Developers are encouraged to use BrowserTestBase instead of Simpletest as of Drupal 8.3.0, but both test systems are fully supported during the Drupal 8 release cycle. The timeline for the deprecation of Simpletest's WebTestBase is under discussion.
This blog is all about How Drupal handles the Mail system & the stages it has to go through.
In Drupal to sends an email we need to take care of two rules
- Declare all the required properties under hook_mail().
- Call drupal_mail() with argument for actually sending the email
However in the scenario like bigger & complex site the above steps won’t be enough. But Drupal gives us a Flexibility to customize email sending process, before that it’s necessary to know how stuff works behind the scenes first. In this article I’ll show you how you can customize and extend the Drupal mail system to fulfill your needs.
While sending an email drupal_mail() function uses system class for…
With the ever growing Drupal Community, a beginner is many a times lost in the vast number of resources, with increasing number of developers in Valuebound, I spoke to some of the seasoned developers on their opinion about the skills that a Drupal developer should have and also sifted through tons of materials from Stackoverflow and some more places.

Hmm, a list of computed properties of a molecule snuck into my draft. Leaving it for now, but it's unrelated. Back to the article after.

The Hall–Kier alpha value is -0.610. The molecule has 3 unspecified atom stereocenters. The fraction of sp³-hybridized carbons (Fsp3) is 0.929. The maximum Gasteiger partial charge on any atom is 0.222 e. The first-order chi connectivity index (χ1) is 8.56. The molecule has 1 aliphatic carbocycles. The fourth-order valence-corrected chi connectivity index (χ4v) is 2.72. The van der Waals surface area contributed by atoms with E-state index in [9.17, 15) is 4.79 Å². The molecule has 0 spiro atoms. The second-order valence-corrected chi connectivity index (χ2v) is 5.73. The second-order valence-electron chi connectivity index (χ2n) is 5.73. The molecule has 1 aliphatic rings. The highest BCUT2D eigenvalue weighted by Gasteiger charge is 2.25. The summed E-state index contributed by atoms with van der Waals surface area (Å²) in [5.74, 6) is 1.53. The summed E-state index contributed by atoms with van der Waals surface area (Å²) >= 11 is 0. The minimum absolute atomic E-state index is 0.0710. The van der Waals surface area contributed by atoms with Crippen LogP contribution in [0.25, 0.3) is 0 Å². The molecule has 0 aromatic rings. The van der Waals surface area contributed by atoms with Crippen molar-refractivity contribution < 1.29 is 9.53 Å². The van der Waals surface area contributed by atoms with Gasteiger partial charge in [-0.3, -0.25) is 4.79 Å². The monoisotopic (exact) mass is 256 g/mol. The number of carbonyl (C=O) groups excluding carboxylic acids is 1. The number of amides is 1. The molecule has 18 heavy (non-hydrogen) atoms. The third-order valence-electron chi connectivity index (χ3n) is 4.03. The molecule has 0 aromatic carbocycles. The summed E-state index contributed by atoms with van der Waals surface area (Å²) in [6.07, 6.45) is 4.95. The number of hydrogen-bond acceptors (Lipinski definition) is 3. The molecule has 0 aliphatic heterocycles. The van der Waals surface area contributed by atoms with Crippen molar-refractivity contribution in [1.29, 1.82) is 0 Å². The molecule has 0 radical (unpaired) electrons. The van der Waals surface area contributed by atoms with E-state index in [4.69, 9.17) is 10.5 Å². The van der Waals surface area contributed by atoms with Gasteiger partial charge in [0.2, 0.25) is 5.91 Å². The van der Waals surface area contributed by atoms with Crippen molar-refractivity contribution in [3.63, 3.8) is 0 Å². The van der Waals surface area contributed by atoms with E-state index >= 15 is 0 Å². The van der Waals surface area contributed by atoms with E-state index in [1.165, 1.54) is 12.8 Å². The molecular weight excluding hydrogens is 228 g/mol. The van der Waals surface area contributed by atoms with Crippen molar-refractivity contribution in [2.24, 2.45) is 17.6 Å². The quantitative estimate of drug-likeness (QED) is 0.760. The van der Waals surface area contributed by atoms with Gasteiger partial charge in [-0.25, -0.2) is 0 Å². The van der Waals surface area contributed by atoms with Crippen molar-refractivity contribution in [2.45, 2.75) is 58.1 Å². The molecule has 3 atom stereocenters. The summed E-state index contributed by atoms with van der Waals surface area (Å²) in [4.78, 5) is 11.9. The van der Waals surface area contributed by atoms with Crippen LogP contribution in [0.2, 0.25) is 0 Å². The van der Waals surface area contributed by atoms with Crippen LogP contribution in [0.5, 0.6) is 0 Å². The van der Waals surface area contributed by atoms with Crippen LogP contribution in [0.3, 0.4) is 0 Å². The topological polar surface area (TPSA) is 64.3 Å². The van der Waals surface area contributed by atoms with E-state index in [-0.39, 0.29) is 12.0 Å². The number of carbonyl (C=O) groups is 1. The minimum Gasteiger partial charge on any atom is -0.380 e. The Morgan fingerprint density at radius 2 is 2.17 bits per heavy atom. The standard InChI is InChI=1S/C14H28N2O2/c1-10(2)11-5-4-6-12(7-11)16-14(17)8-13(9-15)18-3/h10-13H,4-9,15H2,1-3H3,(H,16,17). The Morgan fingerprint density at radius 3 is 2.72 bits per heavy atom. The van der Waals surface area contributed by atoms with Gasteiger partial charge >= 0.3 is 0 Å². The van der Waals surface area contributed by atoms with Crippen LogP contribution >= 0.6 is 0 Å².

The skillset that we are discussing here will give a clear idea about where you stand, what you know, what you do not know and of course fill me up with what I have missed, and I will quickly add up the suggestions. Before this I have …
There's no shortage of generic web performance optimization advice out there. You probably have a checklist of things to do to speed up your site. Maybe your hosting company sent you a list of performance best practices. Or maybe you use an automated recommendation service.
You've gone through all the checklist compliance work, but haven't seen any change in your site's speed. What's going on here? You added a CDN. You optimized your image sizes. You removed unused code. You even turned off database logging on your Drupal site and no one can read the logs anymore! But it should be worth it, right? You followed best practice recommendations, so why don't you see an improvement?
Here are three reasons why generic performance checklists don't usually help, and what really does.1. Micro-Optimizations